Natural selection
PHILEQUITY CORNER - Wilson Sy (The Philippine Star) - July 29, 2019 - 12:00am

I just came back from a tour of the Galapagos Islands. During my stay there, I discovered the unique geography of the Galapagos and the different species which inhabit the islands. I learned more about Charles Darwin’s Theory of Evolution by natural selection. As a fund manager and an avid student of investments, I tend to relate my experiences to the stock market. Apart from the study of life, I believe that Darwin’s insights may be applied in investing and the stock market.

Darwin’s Theory of Evolution

Darwin developed his theory by observing different species of birds, seals, tortoises, penguins, iguanas, and other animals. In particular, he noticed that the finches in Galapagos had different beaks because they coped with distinct living conditions in the islands. According to Darwin, these variations were caused by natural selection. This refers to the preservation of functional advantages over successive generations that enable a species to better compete in their respective environments. By looking at present-day animals or plants, one can see that they have survived harsh environments by evolving from earlier ancestors through natural selection.

Survival of the fittest in the stock market

Darwin’s Theory of Evolution by natural selection can also be applied in the stock market. In the US, the biggest stocks in terms of market capitalization are industry leaders which have pioneered innovations and are attuned to changing consumer behavior. Microsoft, Amazon, Apple, Alphabet (Google), and Facebook are the top five constituents of the S&P 500. These companies have a combined market capitalization of $4.4 trillion or P225.5 trillion. These stocks have become household names for most investors and many Filipino consumers. On the other hand, companies that fail to evolve fizzle out and become less relevant. This can be seen in the fates of Nokia and Blackberry, and in the bankruptcy of Sears and other retail stores.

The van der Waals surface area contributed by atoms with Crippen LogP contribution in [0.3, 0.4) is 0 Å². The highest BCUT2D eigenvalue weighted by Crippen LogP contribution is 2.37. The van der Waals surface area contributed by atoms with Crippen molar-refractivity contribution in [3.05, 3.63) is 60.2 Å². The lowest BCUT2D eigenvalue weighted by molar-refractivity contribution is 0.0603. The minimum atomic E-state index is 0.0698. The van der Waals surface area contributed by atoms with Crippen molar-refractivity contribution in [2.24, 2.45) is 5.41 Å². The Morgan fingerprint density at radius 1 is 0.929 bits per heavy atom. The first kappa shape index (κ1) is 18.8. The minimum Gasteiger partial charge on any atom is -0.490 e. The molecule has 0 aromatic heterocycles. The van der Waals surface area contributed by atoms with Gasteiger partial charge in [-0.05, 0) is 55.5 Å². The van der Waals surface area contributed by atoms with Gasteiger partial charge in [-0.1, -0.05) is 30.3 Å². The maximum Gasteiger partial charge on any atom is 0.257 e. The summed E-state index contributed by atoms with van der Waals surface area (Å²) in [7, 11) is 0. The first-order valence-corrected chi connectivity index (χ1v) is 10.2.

Big caps drive US market to new highs

The strong performance of the five biggest American companies has driven the S&P 500 and Nasdaq to new all-time highs last week. This shows that the biggest stocks in the world can continue to grow their earnings and maintain strong fundamentals, notwithstanding the scale that they have already attained. Moreover, this underscores the importance of big caps to the direction of the stock market.

Size begets size

Following the move of the US market, the PSEi has posted a year-to-date return of 9.6 percent. This was driven by the performance of Ayala Land Inc. (ALI), SM Investments Corp. (SM), Universal Robina Corp. (URC), Intl Container Terminal Services Inc. (ICT), JG Summit Holdings Inc. (JGS), and BDO Unibank (BDO). These stocks are among the biggest constituents of the PSEi and are run by some of the most innovative and intelligent minds in the country. These companies have solid business models and attractive long-term growth prospects. Because of their track record, size, and ample trading liquidity, large institutional and foreign investors focus on these stocks when looking at the Philippines.